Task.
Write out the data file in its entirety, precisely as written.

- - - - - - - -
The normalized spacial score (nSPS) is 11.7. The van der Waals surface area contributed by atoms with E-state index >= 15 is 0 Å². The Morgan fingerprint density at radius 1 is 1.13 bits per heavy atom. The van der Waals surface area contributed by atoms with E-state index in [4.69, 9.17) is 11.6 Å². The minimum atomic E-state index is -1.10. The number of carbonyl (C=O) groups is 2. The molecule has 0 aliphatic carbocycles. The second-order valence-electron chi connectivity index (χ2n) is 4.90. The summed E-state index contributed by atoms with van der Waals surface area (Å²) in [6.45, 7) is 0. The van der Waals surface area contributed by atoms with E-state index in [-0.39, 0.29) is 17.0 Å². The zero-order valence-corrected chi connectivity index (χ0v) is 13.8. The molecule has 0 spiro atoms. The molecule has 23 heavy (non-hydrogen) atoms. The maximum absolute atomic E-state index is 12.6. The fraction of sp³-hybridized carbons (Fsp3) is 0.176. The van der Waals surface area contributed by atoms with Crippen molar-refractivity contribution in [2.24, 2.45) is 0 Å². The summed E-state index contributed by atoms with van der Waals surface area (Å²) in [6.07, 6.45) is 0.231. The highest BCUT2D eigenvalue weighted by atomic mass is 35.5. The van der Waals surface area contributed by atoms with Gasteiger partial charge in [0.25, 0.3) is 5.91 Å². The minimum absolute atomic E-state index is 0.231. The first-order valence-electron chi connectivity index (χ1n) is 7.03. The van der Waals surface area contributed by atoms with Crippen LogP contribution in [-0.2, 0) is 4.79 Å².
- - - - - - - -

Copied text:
The normalized spacial score (nSPS) is 11.7. The van der Waals surface area contributed by atoms with E-state index >= 15 is 0 Å². The Morgan fingerprint density at radius 1 is 1.13 bits per heavy atom. The van der Waals surface area contributed by atoms with E-state index in [4.69, 9.17) is 11.6 Å². The minimum atomic E-state index is -1.10. The number of carbonyl (C=O) groups is 2. The molecule has 0 aliphatic carbocycles. The second-order valence-electron chi connectivity index (χ2n) is 4.90. The summed E-state index contributed by atoms with van der Waals surface area (Å²) in [6.45, 7) is 0. The van der Waals surface area contributed by atoms with E-state index in [-0.39, 0.29) is 17.0 Å². The zero-order valence-corrected chi connectivity index (χ0v) is 13.8. The molecule has 0 spiro atoms. The molecule has 23 heavy (non-hydrogen) atoms. The maximum absolute atomic E-state index is 12.6. The fraction of sp³-hybridized carbons (Fsp3) is 0.176. The van der Waals surface area contributed by atoms with Crippen molar-refractivity contribution in [2.24, 2.45) is 0 Å². The summed E-state index contributed by atoms with van der Waals surface area (Å²) in [6.07, 6.45) is 0.231. The highest BCUT2D eigenvalue weighted by atomic mass is 35.5. The van der Waals surface area contributed by atoms with Gasteiger partial charge in [0.25, 0.3) is 5.91 Å². The minimum absolute atomic E-state index is 0.231. The first-order valence-electron chi connectivity index (χ1n) is 7.03. The van der Waals surface area contributed by atoms with Crippen LogP contribution in [-0.2, 0) is 4.79 Å².